Letter to the Editor: In Response to Professor Cazenave


Dear Professor Cazenave, 

Thank you for your letter addressed to me in the Oct. 22 issue of the DC. I appreciate the historical background and advice, but most of all your wishing me well. 

As you said, in the recent racial crisis, I stumbled out of the blocks in being slow to show my support for the African American community, and I apologize for that.  I hope to make up for that going forward. 

I attended the student-led march on Fairfield Way last Monday. I saw the pain this and other events has inflicted on our students, and my heart breaks for them and the community broadly.  Bias and bigotry against any group or identity has no place here or anywhere else, and I condemn it unequivocally. An insult to a group or individual based on their identity is an insult to us all, and to our values.   It is also an affront to academic freedom in that it attempts to silence voices we need to hear in order to achieve understanding and seek truth. 

Our students believe they have a right to learn in an environment that is welcoming and respectful.  I agree, as I know does everyone on the Board of Trustees and the many faculty and staff groups I have met to listen about what they care about. 

One of the questions I am often asked as a new president is, “What surprises you most about UConn?”  Several answers have come to mind, but one of the most common responses I give is its sense of community — especially among students.  Our students care deeply about each other, this university and the world.  I have never been at an institution that cares more about diversity and inclusion, climate change and human rights in particular.  

Yet racism exists at UConn as it does in society.  And we cannot say that students and others aren’t affected daily by implicit bias, micro-aggressions, and remnants of structural racism common in historically white institutions. 

What I can say is that we have an administration, Board and community committed to make visible progress toward the culture and environment we value: One in which students from traditionally underrepresented groups are present in numbers sufficient to prevent the isolation of mind and spirit, and in which each person is appreciated for their unique contribution to the life and mission of this great university.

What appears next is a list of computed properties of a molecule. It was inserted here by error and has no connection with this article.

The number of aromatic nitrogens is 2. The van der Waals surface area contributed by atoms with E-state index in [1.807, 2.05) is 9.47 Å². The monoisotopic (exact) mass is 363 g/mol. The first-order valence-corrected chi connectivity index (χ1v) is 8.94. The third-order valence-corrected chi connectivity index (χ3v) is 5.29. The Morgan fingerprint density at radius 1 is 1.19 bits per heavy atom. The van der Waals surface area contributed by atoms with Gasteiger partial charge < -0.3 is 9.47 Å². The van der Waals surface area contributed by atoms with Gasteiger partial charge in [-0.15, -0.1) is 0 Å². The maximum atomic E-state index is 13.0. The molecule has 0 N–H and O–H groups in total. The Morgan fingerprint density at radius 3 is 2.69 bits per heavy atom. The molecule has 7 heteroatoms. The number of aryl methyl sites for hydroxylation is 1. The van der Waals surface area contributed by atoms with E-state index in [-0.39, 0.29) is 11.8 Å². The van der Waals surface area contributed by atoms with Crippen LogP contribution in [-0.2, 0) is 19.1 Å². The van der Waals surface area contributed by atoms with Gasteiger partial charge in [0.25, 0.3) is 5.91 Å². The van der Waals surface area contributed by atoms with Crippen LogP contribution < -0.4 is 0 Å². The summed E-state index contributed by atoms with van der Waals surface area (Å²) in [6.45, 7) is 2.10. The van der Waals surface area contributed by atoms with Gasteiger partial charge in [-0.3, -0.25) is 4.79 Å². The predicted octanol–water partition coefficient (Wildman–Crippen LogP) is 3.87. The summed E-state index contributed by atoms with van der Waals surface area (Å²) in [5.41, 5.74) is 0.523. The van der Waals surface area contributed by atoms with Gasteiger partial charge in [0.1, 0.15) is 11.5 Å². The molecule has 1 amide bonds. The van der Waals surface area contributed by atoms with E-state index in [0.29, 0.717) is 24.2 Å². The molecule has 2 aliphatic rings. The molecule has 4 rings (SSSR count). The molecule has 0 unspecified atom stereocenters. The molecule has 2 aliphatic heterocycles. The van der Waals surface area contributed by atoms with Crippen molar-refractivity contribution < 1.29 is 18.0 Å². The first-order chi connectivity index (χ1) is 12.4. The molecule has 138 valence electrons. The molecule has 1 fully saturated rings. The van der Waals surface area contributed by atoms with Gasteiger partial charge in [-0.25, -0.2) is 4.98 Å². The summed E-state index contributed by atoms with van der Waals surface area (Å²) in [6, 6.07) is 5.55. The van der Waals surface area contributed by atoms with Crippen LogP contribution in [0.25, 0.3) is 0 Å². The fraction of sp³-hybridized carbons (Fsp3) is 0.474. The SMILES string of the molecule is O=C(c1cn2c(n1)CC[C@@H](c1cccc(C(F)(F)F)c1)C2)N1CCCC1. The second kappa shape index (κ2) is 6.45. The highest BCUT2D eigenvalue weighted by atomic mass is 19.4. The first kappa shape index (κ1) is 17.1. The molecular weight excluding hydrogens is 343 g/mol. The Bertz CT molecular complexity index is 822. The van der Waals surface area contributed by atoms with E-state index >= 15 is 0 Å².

I am determined and optimistic we will make visible and substantive progress that truly makes a difference in our environment.
— Thomas Katsouleas

In the coming weeks and months I will be working with the President’s Student Diversity Advisory Council, our university diversity committees and the provost and deans on both short-term initiatives and long-term planning in support of these goals. I will also be working hard with the search committee to bring in a Chief Diversity Officer who can help me lead this effort as well as effectively confront those incidents that must not derail us.  I believe that by focusing on a few priorities, developed mutually, we can move the needle on those that are most strategic and thereby create the momentum to do even more. 

I am determined and optimistic we will make visible and substantive progress that truly makes a difference in our environment. Sadly, I am equally certain there will be more cases of bias and bigotry against some segment of our community in the future, and that is where I need your help and that of our entire community. 

I will use my office to speak out for our values in communications like this.  But there is not enough column space and air time for me to do it alone.  We can have a zero-tolerance policy for ad hominem attacks and insults based on identity, and our most powerful sanction is our own collected voices.  

So thank you for wishing me well, and I hope you will be a partner in doing all we can to be the great university we can be. 


 Thomas Katsouleas is the President of the University of Connecticut.

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